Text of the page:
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Elliott Sharp Remembers Pete Cosey

Oct. 9, 1943-May 30, 2012

Elliott Sharp
Pete Cosey

The search for hot guitar and cool licks took up an inordinate part of my teen years. An incendiary lead break with that elusive WTF?! factor might be found on odd sides, rescuing songs otherwise destined for the audio dustbin. When Jimi Hendrix and the Yardbirds inhabited the Top 40 the quest became easier, especially with the Isley Brothers, Mitch Ryder, the Temptations and Rotary Connection joining them on the air.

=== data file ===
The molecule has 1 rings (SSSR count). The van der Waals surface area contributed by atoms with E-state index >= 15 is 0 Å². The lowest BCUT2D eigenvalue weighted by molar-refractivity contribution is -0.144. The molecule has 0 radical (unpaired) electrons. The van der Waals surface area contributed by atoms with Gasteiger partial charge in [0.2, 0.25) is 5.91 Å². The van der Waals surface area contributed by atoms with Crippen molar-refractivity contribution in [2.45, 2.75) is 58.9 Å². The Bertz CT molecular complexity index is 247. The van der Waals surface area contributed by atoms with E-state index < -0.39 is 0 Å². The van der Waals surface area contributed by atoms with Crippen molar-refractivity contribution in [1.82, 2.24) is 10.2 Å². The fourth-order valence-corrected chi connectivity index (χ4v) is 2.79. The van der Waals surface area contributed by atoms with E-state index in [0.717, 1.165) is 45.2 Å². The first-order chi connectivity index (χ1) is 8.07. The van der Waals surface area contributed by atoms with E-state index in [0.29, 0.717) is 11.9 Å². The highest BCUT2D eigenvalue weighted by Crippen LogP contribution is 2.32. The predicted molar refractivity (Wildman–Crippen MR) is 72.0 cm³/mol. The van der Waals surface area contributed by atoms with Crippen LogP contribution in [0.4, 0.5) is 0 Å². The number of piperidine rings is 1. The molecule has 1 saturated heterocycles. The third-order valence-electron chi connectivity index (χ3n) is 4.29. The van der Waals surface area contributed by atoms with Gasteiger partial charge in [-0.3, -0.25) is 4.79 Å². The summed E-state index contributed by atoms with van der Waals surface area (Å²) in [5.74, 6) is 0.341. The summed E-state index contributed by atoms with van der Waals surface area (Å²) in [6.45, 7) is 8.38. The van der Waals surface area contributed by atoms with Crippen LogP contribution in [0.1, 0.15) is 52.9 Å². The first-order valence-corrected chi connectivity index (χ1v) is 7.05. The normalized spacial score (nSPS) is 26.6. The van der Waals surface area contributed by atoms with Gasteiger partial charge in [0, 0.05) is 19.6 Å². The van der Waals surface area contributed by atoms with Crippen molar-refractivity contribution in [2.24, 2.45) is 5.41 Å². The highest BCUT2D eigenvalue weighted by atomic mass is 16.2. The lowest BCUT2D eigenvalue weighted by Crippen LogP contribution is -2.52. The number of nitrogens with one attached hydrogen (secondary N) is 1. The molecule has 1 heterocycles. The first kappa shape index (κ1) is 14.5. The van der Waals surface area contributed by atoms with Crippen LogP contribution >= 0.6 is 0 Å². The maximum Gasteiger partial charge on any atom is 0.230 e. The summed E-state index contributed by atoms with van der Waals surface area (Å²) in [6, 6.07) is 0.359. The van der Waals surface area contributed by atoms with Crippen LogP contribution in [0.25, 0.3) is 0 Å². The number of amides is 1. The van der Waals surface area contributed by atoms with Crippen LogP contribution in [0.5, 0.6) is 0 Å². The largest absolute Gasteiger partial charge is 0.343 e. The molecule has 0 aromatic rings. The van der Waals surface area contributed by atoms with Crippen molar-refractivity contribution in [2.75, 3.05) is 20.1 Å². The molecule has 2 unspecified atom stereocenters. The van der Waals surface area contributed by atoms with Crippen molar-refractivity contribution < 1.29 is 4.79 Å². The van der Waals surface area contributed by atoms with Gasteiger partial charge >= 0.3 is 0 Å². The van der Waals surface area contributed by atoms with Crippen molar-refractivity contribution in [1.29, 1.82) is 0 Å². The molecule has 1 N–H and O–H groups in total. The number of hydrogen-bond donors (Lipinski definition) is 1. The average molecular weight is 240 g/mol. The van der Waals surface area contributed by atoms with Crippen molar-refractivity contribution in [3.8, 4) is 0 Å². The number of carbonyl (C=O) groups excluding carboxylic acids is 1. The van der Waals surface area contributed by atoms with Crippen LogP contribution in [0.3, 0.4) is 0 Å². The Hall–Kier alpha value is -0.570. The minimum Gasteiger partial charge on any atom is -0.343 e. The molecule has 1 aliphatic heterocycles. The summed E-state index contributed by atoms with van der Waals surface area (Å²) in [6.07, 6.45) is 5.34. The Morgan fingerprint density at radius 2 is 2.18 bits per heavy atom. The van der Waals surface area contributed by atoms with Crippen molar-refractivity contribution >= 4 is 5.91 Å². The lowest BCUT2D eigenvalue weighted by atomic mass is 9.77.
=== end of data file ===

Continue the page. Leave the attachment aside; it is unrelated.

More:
The Connection was an industry construction featuring diva Minnie Riperton, but their main attraction for me was the massive guitar of Pete Cosey, who played searing blues licks with a psychedelic dimension. Pete’s lines were unpredictable and larger than terrestrial life, clearly aligned with the Hendrix wing of the blues party but with a unique personal twist. Howlin’ Wolf and Muddy Waters were perennial favorites, and when Chess released the notorious The Howlin’ Wolf Album and Electric Mud I ran out to get them. The purist in me hated the “groovy” veneer, but that part of my soul that craved sonic extremes was thrilled at the wah-wah vocalizations and sneering fuzz of Cosey’s leads, not to mention his sitar. The Wolf record provided one of my favorite quotes of the era, also courtesy of Cosey: “Howlin’ Wolf looked at me and he said, ‘Why don’t you take them wah-wahs and all that other shit and go throw it off in the lake-on your way to the barbershop?'”

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